# Bivariate Gaussian Model

Scala Breeze is a numerical computing library, which also provides facilities for statistical computing. For instance, implementations of distributions and Markov Chain Monte Carlo for, typically used for Bayesian inference of intractable models. Today I am going to build a simple bivariate Gaussian model, simulate some realisations from the model and use the Breeze library to recover the mean of the bivariate Gaussian distribution and the variance.

The model can be written as

\[ \begin{pmatrix}X_1 \\ X_2\end{pmatrix} \sim \textrm{MVN} \begin{pmatrix} \begin{pmatrix}\mu_1 \\ \mu_2 \end{pmatrix}, \begin{pmatrix} \sigma & 0 \\ 0 & \sigma \end{pmatrix} \end{pmatrix} \]

The model has three parameters, the mean of each variable and the variance which is shared. \(X_1\) and \(X_2\) are independent and hence can be simulated from separate univariate Gaussian distributions:

```
import breeze.stats.distributions._
import breeze.linalg._
case class Parameters(mu: DenseVector[Double], sigma: Double)
def model(params: Parameters) =
MultivariateGaussian(params.mu, diag(DenseVector.fill(2)(params.sigma)))
```

A simulation from the bivariate Gaussian model is plotted below, the mean for x is 2.0, the mean for y is 3.0 and the variance for each dimension is 0.5.

```
val p = Parameters(DenseVector(2.0, 3.0), 0.5)
val data = model(p).sample(100)
```

It is simple to write a function to calculate the log-likelihood of this model:

```
def likelihood(points: Seq[DenseVector[Double]])(p: Parameters) =
points.map { point =>
MultivariateGaussian(p.mu, diag(DenseVector.fill(2)(p.sigma))).logPdf(point)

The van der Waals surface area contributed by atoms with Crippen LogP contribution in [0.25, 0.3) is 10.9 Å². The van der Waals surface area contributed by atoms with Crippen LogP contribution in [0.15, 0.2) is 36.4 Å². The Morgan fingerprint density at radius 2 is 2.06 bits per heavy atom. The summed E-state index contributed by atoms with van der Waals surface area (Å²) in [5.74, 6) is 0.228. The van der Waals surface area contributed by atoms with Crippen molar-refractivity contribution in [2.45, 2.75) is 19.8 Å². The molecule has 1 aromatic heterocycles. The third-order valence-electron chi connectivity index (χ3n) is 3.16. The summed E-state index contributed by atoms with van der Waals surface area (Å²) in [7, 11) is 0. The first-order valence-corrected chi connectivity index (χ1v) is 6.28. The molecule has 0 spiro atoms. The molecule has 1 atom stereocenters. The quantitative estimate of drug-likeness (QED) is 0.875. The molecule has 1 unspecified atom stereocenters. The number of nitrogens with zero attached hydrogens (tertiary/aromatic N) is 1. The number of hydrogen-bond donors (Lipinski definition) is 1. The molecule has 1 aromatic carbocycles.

}.reduce((x, y) => x + y)
```

We take a sequence of observations, called `points`

, since we know each point is simulated independently from the same distribution, then we simple `map`

over the sequence of points the likelihood using the supplied value of the `Parameters`

. The `reduce`

operation then applies a pairwise function to each element of the list, in this case addition to get the value of the log-likelihood.

For a full Bayesian Inference, we must specify a prior distribution on the parameters, letâ€™s choose a Multivariate Gaussian Distribution on the mean and a Gaussian distribution on the precision (the inverse of the variance). The Gamma distribution in Breeze is parameterised in terms of shape and scale, the mean of the Gamma distribution with shape 1/2 and scale 2 is \(1 = 1/\sigma\):

```
def prior(p: Parameters) = {
MultivariateGaussian(DenseVector(2.0, 3.0), diag(DenseVector.fill(2)(3.0))).logPdf(p.mu) +
Gamma(shape = 0.5, scale = 2.0).logPdf(1/p.sigma)
}
```

The likelihood and the prior must be combined in order to determine the posterior:

\[ p(\theta | x) \propto p(x | \theta) p(\theta) \]

`def logMeasure = (p: Parameters) => likelihood(data)(p) + prior(p)`

The MCMC method we will be using is the Metropolis-Hastings algorithm with a symmetric random walk proposal. First, we propose a new value of the parameters, \(\theta^*\) from the parameter proposal distribution, then we accept them with probability \(\min(1, A)\), where \(A\) is:

\[A = \frac{p(x|\theta^*)p(\theta^*)}{p(x|\theta)p(\theta)}\]

So if the likelihood multiplied by the prior is larger at the proposed value of the parameters than the previous value, we always accept, otherwise, we may reject. In this way, we can explore the parameter space. In a well tuned sampler, the algorithm will not accept every proposed value of the parameters, otherwise we are NOT exploring the whole of the parameter posterior, just areas of high posterior density. In this case we can increase the variance of the proposal distribution to get the acceptance rate down to approximately 30-40%. The proposal function is:

```
import breeze.numerics.exp
def propose(scale: Double)(p: Parameters) =
for {
innov <- MultivariateGaussian(DenseVector.fill(3)(0.0), diag(DenseVector.fill(3)(scale)))
mu = p.mu + innov(0 to 1)
sigma = p.sigma * exp(innov(2))
} yield Parameters(mu, sigma)
```

Here, the value of sigma is proposed on the log-scale, since sigma is expected to be positive. Now, we have all we need to build the sampler using breeze:

`MarkovChain.metropolis(p, propose(0.05))(logMeasure)`

The full code required to run the MCMC in Breeze can be found in this gist. Note that Breeze is a required dependency.